A CyberGRX report reveals trends and challenges organizations of all sizes face in combating third-party cyber risk today. Each insight was gleaned from proprietary assessment data gathered from a sample of 4,000 third parties.
Twenty percent of an organization’s third parties are high risk
Based on the third-party population ingested by enterprise customers, on average, 20% of an enterprise’s third-party portfolio pose high inherent risk. This means that if these third parties become compromised or unavailable, the fallout of that event will have a high impact on the enterprise.
Unlike residual risk, inherent risk is the risk absent any security controls, but it is critical in helping organizations identify where to focus their due diligence efforts.
Third parties in certain industries still have significant gaps
Third parties in certain industries are more likely to have mature cybersecurity programs, but still have significant gaps. Organizations in the financial, technology, telecom, and healthcare industries are oftentimes third parties themselves.
These third parties tend to have strong controls in place to mitigate risks associated with incident containment, threat removal, and identity authorization and authentication.
Company size correlates with security maturity and coverage
Larger organizations do not necessarily equate to greater risk. In fact, as companies get smaller, data shows they have fewer controls in place and less mature programs.
These smaller companies can retain significant access to sensitive data and systems, and it should not be assumed they pose less risk.
The most common third-party security gaps
The most common third-party security gaps are desktop and laptop protection, server protection and virtualization protection (on-premise or cloud-based).
No matter the reported maturity of their security program, all industries researched reported areas of weakness across the following five areas: desktop and laptop protection; server protection; virtualization protection (on-premise or cloud-based); data at rest protection; and data in motion protection.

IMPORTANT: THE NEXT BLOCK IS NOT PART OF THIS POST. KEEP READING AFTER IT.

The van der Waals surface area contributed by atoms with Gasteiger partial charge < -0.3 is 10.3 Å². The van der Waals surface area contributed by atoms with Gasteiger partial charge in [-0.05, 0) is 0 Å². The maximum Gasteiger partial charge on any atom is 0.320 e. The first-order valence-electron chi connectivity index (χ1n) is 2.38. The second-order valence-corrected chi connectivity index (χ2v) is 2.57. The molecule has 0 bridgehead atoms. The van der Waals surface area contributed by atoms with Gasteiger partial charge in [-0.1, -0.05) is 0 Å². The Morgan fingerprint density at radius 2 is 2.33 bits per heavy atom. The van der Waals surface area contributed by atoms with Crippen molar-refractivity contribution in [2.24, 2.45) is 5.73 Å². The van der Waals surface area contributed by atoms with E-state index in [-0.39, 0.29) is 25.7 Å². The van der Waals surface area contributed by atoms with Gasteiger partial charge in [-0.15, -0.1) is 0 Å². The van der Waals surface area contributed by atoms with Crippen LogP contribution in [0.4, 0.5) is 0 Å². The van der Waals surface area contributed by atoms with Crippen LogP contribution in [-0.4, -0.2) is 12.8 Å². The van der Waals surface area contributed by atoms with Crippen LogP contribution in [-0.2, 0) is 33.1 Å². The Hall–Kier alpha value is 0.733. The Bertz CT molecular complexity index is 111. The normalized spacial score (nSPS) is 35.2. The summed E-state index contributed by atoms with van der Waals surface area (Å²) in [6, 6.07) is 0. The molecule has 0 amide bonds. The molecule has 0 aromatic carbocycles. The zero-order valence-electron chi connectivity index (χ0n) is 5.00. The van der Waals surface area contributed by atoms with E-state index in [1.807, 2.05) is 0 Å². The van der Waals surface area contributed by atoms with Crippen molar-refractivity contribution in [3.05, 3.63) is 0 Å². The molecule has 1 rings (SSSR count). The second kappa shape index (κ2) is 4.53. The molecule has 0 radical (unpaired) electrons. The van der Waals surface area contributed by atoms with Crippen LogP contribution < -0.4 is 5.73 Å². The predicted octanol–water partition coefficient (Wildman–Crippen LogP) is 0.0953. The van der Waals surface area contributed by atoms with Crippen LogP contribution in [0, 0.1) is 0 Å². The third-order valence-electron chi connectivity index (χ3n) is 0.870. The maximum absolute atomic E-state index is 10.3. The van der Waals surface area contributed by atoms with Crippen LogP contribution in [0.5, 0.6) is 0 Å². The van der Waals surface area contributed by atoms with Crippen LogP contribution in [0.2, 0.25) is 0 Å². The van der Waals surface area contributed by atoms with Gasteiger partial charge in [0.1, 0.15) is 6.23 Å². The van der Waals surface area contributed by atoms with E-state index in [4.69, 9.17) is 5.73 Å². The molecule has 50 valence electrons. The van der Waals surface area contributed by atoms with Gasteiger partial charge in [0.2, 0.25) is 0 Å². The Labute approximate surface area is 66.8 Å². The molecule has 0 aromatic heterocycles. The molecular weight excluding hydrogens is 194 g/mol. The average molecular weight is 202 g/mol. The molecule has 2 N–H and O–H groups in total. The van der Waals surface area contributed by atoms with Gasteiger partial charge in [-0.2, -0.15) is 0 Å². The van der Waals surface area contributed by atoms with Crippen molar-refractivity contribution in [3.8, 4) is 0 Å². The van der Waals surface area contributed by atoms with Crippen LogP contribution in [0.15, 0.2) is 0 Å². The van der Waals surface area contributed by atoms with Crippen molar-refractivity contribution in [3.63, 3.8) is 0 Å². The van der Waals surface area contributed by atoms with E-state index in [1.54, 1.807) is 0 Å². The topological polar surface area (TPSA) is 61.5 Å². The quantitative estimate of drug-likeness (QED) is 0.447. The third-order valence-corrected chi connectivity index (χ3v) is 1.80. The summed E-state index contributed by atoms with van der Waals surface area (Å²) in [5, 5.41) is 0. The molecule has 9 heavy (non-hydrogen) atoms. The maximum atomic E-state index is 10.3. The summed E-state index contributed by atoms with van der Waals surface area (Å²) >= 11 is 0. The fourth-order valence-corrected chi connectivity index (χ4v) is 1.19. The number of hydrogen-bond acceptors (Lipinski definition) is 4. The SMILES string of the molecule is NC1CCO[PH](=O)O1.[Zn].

These gaps in protections are considered basic security controls. The lack thereof leaves companies—and those in their third-party ecosystem—open to risks such as ransomware attacks, website defacement, data modification, exfiltration, and malicious use of PII.
Vendors posing the greatest risk
Organizations tend to focus on the same set of vendors, but it is often the vendors they aren’t looking at that pose the greatest risk. Many companies tend to focus on the same set of third parties, and often on their larger third parties when they determine who to assess.
But according to research data, vendors with a history of being assessed are incentivized to improve, and often have more mature security programs in place. Whereas, smaller or lesser known companies may pose significant risk.
This finding makes it evident that using a scalable and repeatable approach that allows companies to review deeper layers of their vendor ecosystem is critical, because that is where significant risk often sits.
Why this matters
According to a 2020 Ponemon survey, the typical enterprise has an average of 5,800 third parties, and that number is expected to grow by 15 percent in the next year. As digital transformation continues to drive increased reliance on third parties, the criticality of third-party cyber risk management will only increase.
The report illustrates the incredible value of data to drive the prioritization and reduction of third-party risk. Replacing false positives and static assessments with standardized, validated data and insights empowers organizations to better understand their third-party ecosystem and transition from simply assessment collection to robust risk management.